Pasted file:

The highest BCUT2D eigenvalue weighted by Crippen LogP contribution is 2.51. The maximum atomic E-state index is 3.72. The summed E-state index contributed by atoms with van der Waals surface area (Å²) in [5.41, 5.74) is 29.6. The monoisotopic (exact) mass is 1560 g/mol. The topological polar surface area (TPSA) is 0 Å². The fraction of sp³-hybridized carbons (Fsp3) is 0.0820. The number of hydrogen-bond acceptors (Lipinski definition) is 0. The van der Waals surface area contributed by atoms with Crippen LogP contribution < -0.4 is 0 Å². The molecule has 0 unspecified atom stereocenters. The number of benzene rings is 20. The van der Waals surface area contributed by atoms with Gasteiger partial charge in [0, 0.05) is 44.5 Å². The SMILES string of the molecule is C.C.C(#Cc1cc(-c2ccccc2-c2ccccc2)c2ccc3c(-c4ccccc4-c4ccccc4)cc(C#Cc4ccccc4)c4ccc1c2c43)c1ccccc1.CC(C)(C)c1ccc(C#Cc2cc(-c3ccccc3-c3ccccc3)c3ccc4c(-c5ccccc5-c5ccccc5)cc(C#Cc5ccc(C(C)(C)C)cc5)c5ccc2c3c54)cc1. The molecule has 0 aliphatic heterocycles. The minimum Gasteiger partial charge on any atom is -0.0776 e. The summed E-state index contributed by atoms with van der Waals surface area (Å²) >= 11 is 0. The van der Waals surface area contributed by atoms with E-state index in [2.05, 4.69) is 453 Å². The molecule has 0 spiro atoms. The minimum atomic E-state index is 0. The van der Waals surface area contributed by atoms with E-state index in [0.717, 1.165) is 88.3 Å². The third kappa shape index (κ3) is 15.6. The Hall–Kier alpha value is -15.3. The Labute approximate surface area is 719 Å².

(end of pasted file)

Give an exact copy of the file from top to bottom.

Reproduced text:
The highest BCUT2D eigenvalue weighted by Crippen LogP contribution is 2.51. The maximum atomic E-state index is 3.72. The summed E-state index contributed by atoms with van der Waals surface area (Å²) in [5.41, 5.74) is 29.6. The monoisotopic (exact) mass is 1560 g/mol. The topological polar surface area (TPSA) is 0 Å². The fraction of sp³-hybridized carbons (Fsp3) is 0.0820. The number of hydrogen-bond acceptors (Lipinski definition) is 0. The van der Waals surface area contributed by atoms with Crippen LogP contribution < -0.4 is 0 Å². The molecule has 0 unspecified atom stereocenters. The number of benzene rings is 20. The van der Waals surface area contributed by atoms with Gasteiger partial charge in [0, 0.05) is 44.5 Å². The SMILES string of the molecule is C.C.C(#Cc1cc(-c2ccccc2-c2ccccc2)c2ccc3c(-c4ccccc4-c4ccccc4)cc(C#Cc4ccccc4)c4ccc1c2c43)c1ccccc1.CC(C)(C)c1ccc(C#Cc2cc(-c3ccccc3-c3ccccc3)c3ccc4c(-c5ccccc5-c5ccccc5)cc(C#Cc5ccc(C(C)(C)C)cc5)c5ccc2c3c54)cc1. The molecule has 0 aliphatic heterocycles. The minimum Gasteiger partial charge on any atom is -0.0776 e. The summed E-state index contributed by atoms with van der Waals surface area (Å²) >= 11 is 0. The van der Waals surface area contributed by atoms with E-state index in [2.05, 4.69) is 453 Å². The molecule has 0 spiro atoms. The minimum atomic E-state index is 0. The van der Waals surface area contributed by atoms with E-state index in [0.717, 1.165) is 88.3 Å². The third kappa shape index (κ3) is 15.6. The Hall–Kier alpha value is -15.3. The Labute approximate surface area is 719 Å².